The Culver City-based company is looking to cut costs and offshore jobs amid a slowdown in venture capital funding, sources told dot.LA.
As Netflix continues its foray into gaming, the streaming giant is turning to its popular shows to find ideas for mobile games.
The video game publisher will begin labor negotiations with recently unionized workers at its Raven Software subsidiary, CEO Bobby Kotick said.
Why are startups experiencing an economic downturn? For one, inflation that affects how young companies are valued.
This week's “Raises”: San Diego led the way with a pair of big funding hauls, while Tom Brady's sports media startup landed a new round of funding. Meanwhile, a Pasadena health care VC launched its second fund.
In this week’s “Moves” round-up of career changes in SoCal tech: Web3 social media app Calaxy promoted its COO to CEO, marketing platform Nativo appointed its first CMO and Marla Beck joined BeautyHealth’s board.
Jessica Rolph spent five years trying to piece together her business idea. Today, she is the CEO and co-founder of educational toy company Lovevery.
What We’re Reading Elsewhere...
- Netflix stock tumbles after Goldman Sachs downgraded its shares from “Neutral” to “Sell.”
- TikTok executive Joshua Ma takes a step back after a Financial Times probe into the company's harsh work culture.
- Raytheon is hiring for nearly 1,000 positions at its El Segundo and Goleta facilities.
- Paris Hilton creates a LACMA fund for women digital artists.
- Venus Aerospace wants to make a hypersonic passenger place that will fry from L.A. to Tokyo in an hour.
- Disneyland is exploring ways to use aerial drones in its nighttime shows.
- For almost $300,000, Seth Green’s “kidnapped” Bored Ape has returned home.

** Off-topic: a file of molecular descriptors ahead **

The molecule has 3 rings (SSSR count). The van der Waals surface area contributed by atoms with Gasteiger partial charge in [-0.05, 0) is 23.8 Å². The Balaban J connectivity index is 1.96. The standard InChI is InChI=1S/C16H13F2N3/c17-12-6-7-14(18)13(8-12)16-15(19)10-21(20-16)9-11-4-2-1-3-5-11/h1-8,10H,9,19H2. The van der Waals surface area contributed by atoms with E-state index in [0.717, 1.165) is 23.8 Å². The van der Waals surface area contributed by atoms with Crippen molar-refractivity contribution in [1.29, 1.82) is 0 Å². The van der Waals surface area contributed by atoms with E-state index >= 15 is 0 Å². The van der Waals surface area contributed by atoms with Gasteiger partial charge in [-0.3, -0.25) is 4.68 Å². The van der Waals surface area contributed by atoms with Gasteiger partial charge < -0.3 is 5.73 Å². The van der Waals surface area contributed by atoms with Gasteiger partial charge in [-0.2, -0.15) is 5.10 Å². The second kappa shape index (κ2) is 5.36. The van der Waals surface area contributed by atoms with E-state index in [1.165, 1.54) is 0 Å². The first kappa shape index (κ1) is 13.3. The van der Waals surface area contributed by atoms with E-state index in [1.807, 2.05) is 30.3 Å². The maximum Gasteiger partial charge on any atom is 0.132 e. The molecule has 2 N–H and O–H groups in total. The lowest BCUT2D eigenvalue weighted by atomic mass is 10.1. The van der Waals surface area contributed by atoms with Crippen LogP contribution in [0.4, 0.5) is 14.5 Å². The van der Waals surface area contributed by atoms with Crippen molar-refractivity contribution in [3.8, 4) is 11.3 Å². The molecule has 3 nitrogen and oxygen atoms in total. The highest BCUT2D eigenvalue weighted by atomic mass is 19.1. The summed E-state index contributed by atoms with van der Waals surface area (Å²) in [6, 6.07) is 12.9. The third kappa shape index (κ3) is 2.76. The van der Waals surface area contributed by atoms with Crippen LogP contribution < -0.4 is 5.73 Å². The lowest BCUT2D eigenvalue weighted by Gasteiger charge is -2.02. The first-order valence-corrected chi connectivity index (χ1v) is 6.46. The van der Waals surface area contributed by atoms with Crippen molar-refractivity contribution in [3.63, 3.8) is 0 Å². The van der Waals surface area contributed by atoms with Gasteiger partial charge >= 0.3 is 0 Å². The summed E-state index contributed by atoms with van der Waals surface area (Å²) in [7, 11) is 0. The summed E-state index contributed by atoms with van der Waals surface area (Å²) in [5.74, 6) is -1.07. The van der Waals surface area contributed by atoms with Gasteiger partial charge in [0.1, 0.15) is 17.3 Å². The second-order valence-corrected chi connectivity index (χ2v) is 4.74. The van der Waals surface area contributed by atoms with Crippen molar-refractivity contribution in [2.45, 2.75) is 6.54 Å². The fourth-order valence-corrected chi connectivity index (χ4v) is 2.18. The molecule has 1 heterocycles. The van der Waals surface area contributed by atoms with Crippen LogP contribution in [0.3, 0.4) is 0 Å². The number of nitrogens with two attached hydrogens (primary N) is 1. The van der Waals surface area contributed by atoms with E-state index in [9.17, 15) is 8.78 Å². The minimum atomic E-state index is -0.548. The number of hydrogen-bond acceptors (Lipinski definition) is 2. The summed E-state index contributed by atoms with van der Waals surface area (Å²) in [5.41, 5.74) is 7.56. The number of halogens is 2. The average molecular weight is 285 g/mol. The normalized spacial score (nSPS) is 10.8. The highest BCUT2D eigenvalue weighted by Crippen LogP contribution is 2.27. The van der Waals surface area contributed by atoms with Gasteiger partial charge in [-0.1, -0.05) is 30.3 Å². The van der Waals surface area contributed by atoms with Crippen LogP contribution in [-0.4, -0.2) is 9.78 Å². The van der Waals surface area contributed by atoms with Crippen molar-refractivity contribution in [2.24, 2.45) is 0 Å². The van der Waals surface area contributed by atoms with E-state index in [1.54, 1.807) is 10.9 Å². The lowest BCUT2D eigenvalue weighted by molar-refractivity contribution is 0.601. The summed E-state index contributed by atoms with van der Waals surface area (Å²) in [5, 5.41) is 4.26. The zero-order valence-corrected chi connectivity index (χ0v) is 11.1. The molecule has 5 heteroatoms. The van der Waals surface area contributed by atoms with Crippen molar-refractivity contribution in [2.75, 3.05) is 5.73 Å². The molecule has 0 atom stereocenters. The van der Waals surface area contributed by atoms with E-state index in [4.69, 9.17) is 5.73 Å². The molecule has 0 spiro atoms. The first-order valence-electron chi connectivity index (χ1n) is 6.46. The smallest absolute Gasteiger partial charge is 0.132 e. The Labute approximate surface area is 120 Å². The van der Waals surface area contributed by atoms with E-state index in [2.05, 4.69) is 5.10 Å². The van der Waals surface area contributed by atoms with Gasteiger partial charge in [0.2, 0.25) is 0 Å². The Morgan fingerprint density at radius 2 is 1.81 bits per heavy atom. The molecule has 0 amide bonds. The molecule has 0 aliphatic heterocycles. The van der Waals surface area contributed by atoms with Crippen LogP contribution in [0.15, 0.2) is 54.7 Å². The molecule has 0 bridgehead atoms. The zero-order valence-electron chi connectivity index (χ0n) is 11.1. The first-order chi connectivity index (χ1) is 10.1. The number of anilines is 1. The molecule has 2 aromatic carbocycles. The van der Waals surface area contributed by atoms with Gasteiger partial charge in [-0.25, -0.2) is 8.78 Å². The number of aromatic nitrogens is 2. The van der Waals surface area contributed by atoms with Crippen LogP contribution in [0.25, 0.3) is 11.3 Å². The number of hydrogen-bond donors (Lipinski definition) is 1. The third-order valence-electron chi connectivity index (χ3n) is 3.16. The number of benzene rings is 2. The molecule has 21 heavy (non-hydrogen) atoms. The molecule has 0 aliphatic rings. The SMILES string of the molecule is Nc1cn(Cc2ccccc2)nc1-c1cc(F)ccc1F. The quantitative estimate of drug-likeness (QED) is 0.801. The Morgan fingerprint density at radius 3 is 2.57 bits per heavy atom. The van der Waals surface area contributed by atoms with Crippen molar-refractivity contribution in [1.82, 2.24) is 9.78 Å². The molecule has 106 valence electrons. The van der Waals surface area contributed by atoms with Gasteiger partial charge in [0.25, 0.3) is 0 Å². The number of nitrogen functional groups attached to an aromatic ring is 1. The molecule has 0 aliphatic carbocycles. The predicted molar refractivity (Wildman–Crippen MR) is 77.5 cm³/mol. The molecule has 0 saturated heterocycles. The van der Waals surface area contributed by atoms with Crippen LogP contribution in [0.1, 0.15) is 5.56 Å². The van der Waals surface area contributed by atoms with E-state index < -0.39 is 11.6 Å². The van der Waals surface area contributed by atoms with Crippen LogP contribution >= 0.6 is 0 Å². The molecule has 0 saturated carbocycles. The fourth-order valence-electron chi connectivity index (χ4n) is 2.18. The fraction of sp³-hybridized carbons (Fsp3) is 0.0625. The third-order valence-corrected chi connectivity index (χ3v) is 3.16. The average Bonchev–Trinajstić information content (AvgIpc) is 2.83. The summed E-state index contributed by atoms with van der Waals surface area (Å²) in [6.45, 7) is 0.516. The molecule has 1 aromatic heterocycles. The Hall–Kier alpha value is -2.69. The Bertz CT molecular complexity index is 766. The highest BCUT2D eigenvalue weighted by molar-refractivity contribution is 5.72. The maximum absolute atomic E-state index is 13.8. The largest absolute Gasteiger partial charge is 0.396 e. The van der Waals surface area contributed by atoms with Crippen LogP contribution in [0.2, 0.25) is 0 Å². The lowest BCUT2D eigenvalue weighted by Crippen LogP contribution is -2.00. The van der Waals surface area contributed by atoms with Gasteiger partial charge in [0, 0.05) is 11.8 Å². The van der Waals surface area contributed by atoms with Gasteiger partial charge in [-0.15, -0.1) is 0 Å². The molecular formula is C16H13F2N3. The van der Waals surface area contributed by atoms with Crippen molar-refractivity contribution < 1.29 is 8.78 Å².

Albert, a Culver City-based fintech startup backed by investors including General Atlantic and Alphabet’s growth fund CapitalG, is in the process of laying off a chunk of its locally-based staff, dot.LA has learned.
At least 20 Albert employees were informed Friday that they were being laid off, multiple sources inside the company told dot.LA. The cuts affected members of the company’s Genius customer support team as well as its engineering, operations and legal staff.
Albert employees were notified that the company would be holding an internal meeting at 2 p.m. PT Friday. The six-year-old company—part of a wave of fintech startups that help customers plan and budget their financial lives—recently celebrated hitting 250 staffers, sources noted.
Representatives for Albert did not immediately return requests for comment on the layoffs.
Some Albert employees who were among those laid off have already posted on LinkedIn about looking for new work. According to sources at the company, Albert is looking to offshore jobs on its Genius customer support team to remote locations that offer cheaper labor. The startup already operates a team in the Philippines that handles customer support and is planning to launch another team overseas, they said.
One source with knowledge of Albert’s fundraising efforts said the company has been struggling to raise its upcoming Series D round amid an ongoing slowdown in venture capital funding. Albert most recently raised a $100 million Series C round last January led by General Atlantic that took the company’s total funding to more than $170 million.